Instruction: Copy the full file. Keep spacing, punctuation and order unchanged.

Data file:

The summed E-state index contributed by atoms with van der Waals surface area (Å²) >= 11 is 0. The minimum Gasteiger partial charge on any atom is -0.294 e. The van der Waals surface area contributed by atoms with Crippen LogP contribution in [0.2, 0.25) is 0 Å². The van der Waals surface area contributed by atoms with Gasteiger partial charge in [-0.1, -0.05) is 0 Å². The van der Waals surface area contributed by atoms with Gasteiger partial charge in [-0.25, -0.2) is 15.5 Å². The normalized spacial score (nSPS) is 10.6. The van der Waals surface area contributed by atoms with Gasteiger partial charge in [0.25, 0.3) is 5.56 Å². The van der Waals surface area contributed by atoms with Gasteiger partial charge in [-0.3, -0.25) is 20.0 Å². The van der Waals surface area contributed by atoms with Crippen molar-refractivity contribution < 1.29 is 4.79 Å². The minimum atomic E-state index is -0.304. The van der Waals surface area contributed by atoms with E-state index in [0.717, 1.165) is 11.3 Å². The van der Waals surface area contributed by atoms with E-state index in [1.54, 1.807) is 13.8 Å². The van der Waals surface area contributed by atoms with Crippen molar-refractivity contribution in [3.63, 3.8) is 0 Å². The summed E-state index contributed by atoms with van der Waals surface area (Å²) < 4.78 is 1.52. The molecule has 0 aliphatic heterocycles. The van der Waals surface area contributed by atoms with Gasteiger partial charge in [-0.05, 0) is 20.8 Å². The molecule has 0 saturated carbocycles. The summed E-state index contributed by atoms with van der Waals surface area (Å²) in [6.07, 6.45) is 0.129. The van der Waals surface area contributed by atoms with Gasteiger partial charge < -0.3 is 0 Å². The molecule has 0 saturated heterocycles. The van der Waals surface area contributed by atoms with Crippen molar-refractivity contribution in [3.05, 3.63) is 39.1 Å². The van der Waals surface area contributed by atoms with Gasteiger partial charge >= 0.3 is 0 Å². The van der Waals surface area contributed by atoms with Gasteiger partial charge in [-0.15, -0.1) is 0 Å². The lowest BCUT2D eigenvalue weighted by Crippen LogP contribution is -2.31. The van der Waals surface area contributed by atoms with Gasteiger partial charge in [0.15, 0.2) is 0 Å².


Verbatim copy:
The summed E-state index contributed by atoms with van der Waals surface area (Å²) >= 11 is 0. The minimum Gasteiger partial charge on any atom is -0.294 e. The van der Waals surface area contributed by atoms with Crippen LogP contribution in [0.2, 0.25) is 0 Å². The van der Waals surface area contributed by atoms with Gasteiger partial charge in [-0.1, -0.05) is 0 Å². The van der Waals surface area contributed by atoms with Gasteiger partial charge in [-0.25, -0.2) is 15.5 Å². The normalized spacial score (nSPS) is 10.6. The van der Waals surface area contributed by atoms with Gasteiger partial charge in [0.25, 0.3) is 5.56 Å². The van der Waals surface area contributed by atoms with Gasteiger partial charge in [-0.3, -0.25) is 20.0 Å². The van der Waals surface area contributed by atoms with Crippen molar-refractivity contribution < 1.29 is 4.79 Å². The minimum atomic E-state index is -0.304. The van der Waals surface area contributed by atoms with E-state index in [0.717, 1.165) is 11.3 Å². The van der Waals surface area contributed by atoms with E-state index in [1.54, 1.807) is 13.8 Å². The van der Waals surface area contributed by atoms with Crippen molar-refractivity contribution in [3.63, 3.8) is 0 Å². The summed E-state index contributed by atoms with van der Waals surface area (Å²) < 4.78 is 1.52. The molecule has 0 aliphatic heterocycles. The van der Waals surface area contributed by atoms with Gasteiger partial charge in [-0.05, 0) is 20.8 Å². The molecule has 0 saturated carbocycles. The summed E-state index contributed by atoms with van der Waals surface area (Å²) in [6.07, 6.45) is 0.129. The van der Waals surface area contributed by atoms with Gasteiger partial charge < -0.3 is 0 Å². The molecule has 0 saturated heterocycles. The van der Waals surface area contributed by atoms with Crippen molar-refractivity contribution in [3.05, 3.63) is 39.1 Å². The van der Waals surface area contributed by atoms with Gasteiger partial charge >= 0.3 is 0 Å². The van der Waals surface area contributed by atoms with Gasteiger partial charge in [-0.15, -0.1) is 0 Å². The lowest BCUT2D eigenvalue weighted by Crippen LogP contribution is -2.31. The van der Waals surface area contributed by atoms with Gasteiger partial charge in [0.15, 0.2) is 0 Å².